- British Airways, Iberia tie the knot... British Airways (OTC:BAIRY) and Spain's Iberia (OTC:IBRLF) announced a definitive merger agreement this morning, in line with the memorandum of understanding both companies signed in November. The companies expect to complete the merger in late 2010, creating one of the world's largest airline groups with 408 aircraft, 200 destinations and more than 58M passengers per year. The deal is structured to "take advantage of further consolidation in the global aviation industry" (see more below).
- ...while United, US Airways mull their own merger. United Airlines (UAUA) and US Airways (LCC) are reportedly in talks to merge into one of the world's largest airlines, a move that would put significant pressure on rivals American Airlines (AMR) and Continental (CAL). Both United and US Airways have gone on the record in the past about the need for greater industry consolidation in response to falling revenues. Though an announcement could still be several weeks away and union opposition may be a problem, the airlines are apparently "deep" in negotiations. In after hours trading, UAUA -1%, LCC +20.4%
- Peabody fights Macarthur's Gloucester vote. Peabody Energy (BTU) isn't letting go of its Macarthur Coal bid quietly. The U.S. coal miner has asked Australia's Takeovers Panel to intervene on behalf of its $3.3B bid for Macarthur and to order a delay of the April 12 meeting in which Macarthur shareholders will vote on a plan to acquire Gloucester Coal. Macarthur said it "is disingenuous for Peabody to now seek to delay the shareholder meeting in circumstances where it has not made a binding offer to Macarthur shareholders."
- Geithner's surprise visit to China. Geithner is heading for China today ahead of next week's meeting between Obama and Chinese President Hu Jintao. The previously unscheduled trip suggests the two countries may be close to reaching an understanding over the valuation of the yuan. However, analysts caution that any Chinese shift over the yuan will be timed to avoid the appearance that Beijing caved in to pressure.
- GM to repay gov't, may turn a profit. In SEC filings (I, II), General Motors said it lost $3.4B in Q4 2009, but struck an upbeat tone on the future, noting it may report a profit as soon as this year. The company also said it will repay the government's loans by June, five years ahead of schedule. Among other signs of a turnaround for the company: Much of Q4's loss was on one-time items, the company took in $1B more than it spent in the period, and GM started 2010 with $36B in cash and $60B in debt, a strong improvement from the $14B in cash and $104B in debt it had at the start of 2009.
- SEC votes for new ABS rules. The SEC voted 5-0 yesterday to propose sweeping new securitization rules. Under the proposal, issuers of asset-backed securities will have to disclose more information about the underlying loans, and will be required to keep 5% of the credit risk in some circumstances. SEC's Mary Schapiro said the "changes are both necessary and critical components of restoring investor confidence" following the role that securitized subprime mortgages played in the financial crisis.
- Greenspan saddled with subprime blame. Alan Greenspan testified before Congress yesterday on the subprime crisis, telling lawmakers "the house price bubble... was caused by lower interest rates but... it was long-term mortgage rates that galvanized prices, not the overnight rates of central banks, as has become the seeming conventional wisdom." Skeptical lawmakers subjected Greenspan to a rare public mauling, accusing him of causing, or at least failing to prevent, the country's economic meltdown.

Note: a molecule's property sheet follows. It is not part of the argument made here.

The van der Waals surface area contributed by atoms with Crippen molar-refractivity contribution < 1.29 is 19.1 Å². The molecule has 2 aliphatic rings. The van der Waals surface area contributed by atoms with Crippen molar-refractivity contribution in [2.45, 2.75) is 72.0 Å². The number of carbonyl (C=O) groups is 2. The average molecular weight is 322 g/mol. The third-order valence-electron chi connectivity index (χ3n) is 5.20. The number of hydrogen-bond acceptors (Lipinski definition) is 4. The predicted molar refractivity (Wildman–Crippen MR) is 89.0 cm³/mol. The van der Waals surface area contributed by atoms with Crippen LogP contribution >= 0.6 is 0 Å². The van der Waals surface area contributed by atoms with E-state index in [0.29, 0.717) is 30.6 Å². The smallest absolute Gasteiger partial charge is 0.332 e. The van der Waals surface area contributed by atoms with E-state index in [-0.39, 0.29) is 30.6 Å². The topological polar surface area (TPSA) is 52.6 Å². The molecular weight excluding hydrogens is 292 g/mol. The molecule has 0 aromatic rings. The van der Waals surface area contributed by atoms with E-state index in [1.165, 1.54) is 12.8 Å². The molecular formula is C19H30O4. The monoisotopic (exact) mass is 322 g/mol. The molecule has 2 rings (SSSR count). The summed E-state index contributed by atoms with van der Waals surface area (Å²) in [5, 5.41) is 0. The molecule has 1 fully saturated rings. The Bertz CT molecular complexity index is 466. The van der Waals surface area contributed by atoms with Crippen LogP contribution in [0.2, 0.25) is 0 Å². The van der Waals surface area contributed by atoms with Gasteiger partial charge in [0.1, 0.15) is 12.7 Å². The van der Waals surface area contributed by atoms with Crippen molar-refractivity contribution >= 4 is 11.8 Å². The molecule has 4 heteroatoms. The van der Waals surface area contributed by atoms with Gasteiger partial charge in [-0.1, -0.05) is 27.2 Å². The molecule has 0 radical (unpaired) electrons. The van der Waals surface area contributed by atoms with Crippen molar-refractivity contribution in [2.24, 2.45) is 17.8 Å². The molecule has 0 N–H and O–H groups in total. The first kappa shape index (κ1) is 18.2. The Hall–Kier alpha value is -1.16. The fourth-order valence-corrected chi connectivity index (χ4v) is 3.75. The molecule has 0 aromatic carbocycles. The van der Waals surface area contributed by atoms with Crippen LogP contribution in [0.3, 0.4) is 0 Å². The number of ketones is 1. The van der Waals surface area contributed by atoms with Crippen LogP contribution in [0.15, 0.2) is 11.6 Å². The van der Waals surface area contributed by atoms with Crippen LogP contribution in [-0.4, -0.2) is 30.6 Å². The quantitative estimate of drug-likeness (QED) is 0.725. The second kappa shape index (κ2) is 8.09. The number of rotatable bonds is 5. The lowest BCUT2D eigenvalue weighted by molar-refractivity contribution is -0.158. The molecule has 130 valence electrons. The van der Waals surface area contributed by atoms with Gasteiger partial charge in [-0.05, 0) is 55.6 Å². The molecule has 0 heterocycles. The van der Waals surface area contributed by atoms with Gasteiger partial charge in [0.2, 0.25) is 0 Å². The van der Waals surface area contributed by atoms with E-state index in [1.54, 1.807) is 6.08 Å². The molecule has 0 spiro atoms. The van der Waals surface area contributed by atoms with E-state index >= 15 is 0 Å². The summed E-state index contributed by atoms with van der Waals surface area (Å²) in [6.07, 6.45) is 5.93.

- Bernanke: Major jobs rebound still MIA. Bernanke said yesterday that the economic recovery has yet to produce a significant rebound in jobs, indicating an interest rate increase is unnecessary for now. The labor market contains “some of the toughest problems” for the economy, and Bernanke is "particularly concerned" about the number of people who have been out of work for six months or more. In a separate speech, New York Federal Reserve President William Dudley seconded Bernanke's message, saying "we are not getting the job gains we would like to get... What that tells us is that monetary policy needs to be on a very easy setting." Voicing his dissent, Kansas City Fed President Thomas Hoenig said the central bank should start to raise the fed funds rate “sometime soon” to about 1% to prevent asset bubbles from emerging.
- Constellation ends Australian Vintage talks. Constellation Brands (STZ), the U.S. wine and spirits maker, ended talks with Australian Vintage to merge their Australian and British wine operations. Constellation has been whittling down its portfolio, closing facilities and cutting jobs to try to reduce its debt load.
Earnings: Thursday Before Open
Earnings: Wednesday After Close
- Bed Bath & Beyond (BBBY): Q4 EPS of $0.86 beats by $0.13. Revenue of $2.24B (+16.7%) vs. $2.11B. Sees Q1, FY11 EPS above consensus. Shares +4.3% AH. (PR, earnings call transcript)
- In Asia, Nikkei -1.1% to 11168.2. Hang Seng -0.3% to 21867. Shanghai -0.9% to 3119. BSE -1.4% to 17714.
- In Europe at midday, London -1% to 5703. Paris -1.5% to 3968. Frankfurt -1% to 6160.
- Futures: Dow -0.3%. S&P -0.3%. Nasdaq -0.2%. Crude -0.55% to $85.41. Gold -0.45% to $1147.80.
Thursday's Economic Calendar
- Monthly Retail Same-Store Sales
7:00 BoE Announcement
7:45 ECB Announcement
8:30 Initial Jobless Claims
8:30 Fed's Duke: 'The Importance of Financial Education'
9:00 RBC CASH Index
10:30 EIA Natural Gas Inventory
4:00 PM Fed's Kohn: Economic Outlook
4:30 PM Money Supply
4:30 PM Fed Balance Sheet
8:30 PM Fed's Bernanke: 'Economic Policy: Lessons from History'
- Notable earnings before Thursday's open: PIR
Seeking Alpha editors Eli Hoffmann and Jason Aycock contributed to this post.
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